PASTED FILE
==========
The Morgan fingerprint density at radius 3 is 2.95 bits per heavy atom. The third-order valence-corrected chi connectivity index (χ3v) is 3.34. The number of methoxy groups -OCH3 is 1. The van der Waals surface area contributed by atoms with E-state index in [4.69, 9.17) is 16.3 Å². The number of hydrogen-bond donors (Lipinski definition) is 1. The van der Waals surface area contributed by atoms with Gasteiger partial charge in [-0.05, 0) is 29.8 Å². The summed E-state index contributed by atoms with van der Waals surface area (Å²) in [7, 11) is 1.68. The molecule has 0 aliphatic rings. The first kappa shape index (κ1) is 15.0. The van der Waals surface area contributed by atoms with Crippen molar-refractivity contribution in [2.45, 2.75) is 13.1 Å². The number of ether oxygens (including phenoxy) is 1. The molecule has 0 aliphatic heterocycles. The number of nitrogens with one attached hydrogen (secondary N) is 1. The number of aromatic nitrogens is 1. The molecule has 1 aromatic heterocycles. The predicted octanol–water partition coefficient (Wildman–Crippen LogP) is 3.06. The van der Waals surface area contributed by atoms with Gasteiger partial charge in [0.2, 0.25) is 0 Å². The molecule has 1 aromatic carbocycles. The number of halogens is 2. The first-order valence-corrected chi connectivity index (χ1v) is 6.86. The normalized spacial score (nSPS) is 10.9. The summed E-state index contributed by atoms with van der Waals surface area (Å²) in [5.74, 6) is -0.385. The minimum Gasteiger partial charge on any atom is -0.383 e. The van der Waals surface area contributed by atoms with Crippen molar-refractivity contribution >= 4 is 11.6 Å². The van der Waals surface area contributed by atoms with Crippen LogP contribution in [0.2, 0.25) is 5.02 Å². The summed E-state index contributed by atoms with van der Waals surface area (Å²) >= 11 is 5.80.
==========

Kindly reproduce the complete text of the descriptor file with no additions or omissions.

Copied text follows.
The Morgan fingerprint density at radius 3 is 2.95 bits per heavy atom. The third-order valence-corrected chi connectivity index (χ3v) is 3.34. The number of methoxy groups -OCH3 is 1. The van der Waals surface area contributed by atoms with E-state index in [4.69, 9.17) is 16.3 Å². The number of hydrogen-bond donors (Lipinski definition) is 1. The van der Waals surface area contributed by atoms with Gasteiger partial charge in [-0.05, 0) is 29.8 Å². The summed E-state index contributed by atoms with van der Waals surface area (Å²) in [7, 11) is 1.68. The molecule has 0 aliphatic rings. The first kappa shape index (κ1) is 15.0. The van der Waals surface area contributed by atoms with Crippen molar-refractivity contribution in [2.45, 2.75) is 13.1 Å². The number of ether oxygens (including phenoxy) is 1. The molecule has 0 aliphatic heterocycles. The number of nitrogens with one attached hydrogen (secondary N) is 1. The number of aromatic nitrogens is 1. The molecule has 1 aromatic heterocycles. The predicted octanol–water partition coefficient (Wildman–Crippen LogP) is 3.06. The van der Waals surface area contributed by atoms with Gasteiger partial charge in [0.2, 0.25) is 0 Å². The molecule has 1 aromatic carbocycles. The number of halogens is 2. The first-order valence-corrected chi connectivity index (χ1v) is 6.86. The normalized spacial score (nSPS) is 10.9. The summed E-state index contributed by atoms with van der Waals surface area (Å²) in [5.74, 6) is -0.385. The minimum Gasteiger partial charge on any atom is -0.383 e. The van der Waals surface area contributed by atoms with Crippen molar-refractivity contribution >= 4 is 11.6 Å². The van der Waals surface area contributed by atoms with Crippen LogP contribution in [0.2, 0.25) is 5.02 Å². The summed E-state index contributed by atoms with van der Waals surface area (Å²) >= 11 is 5.80.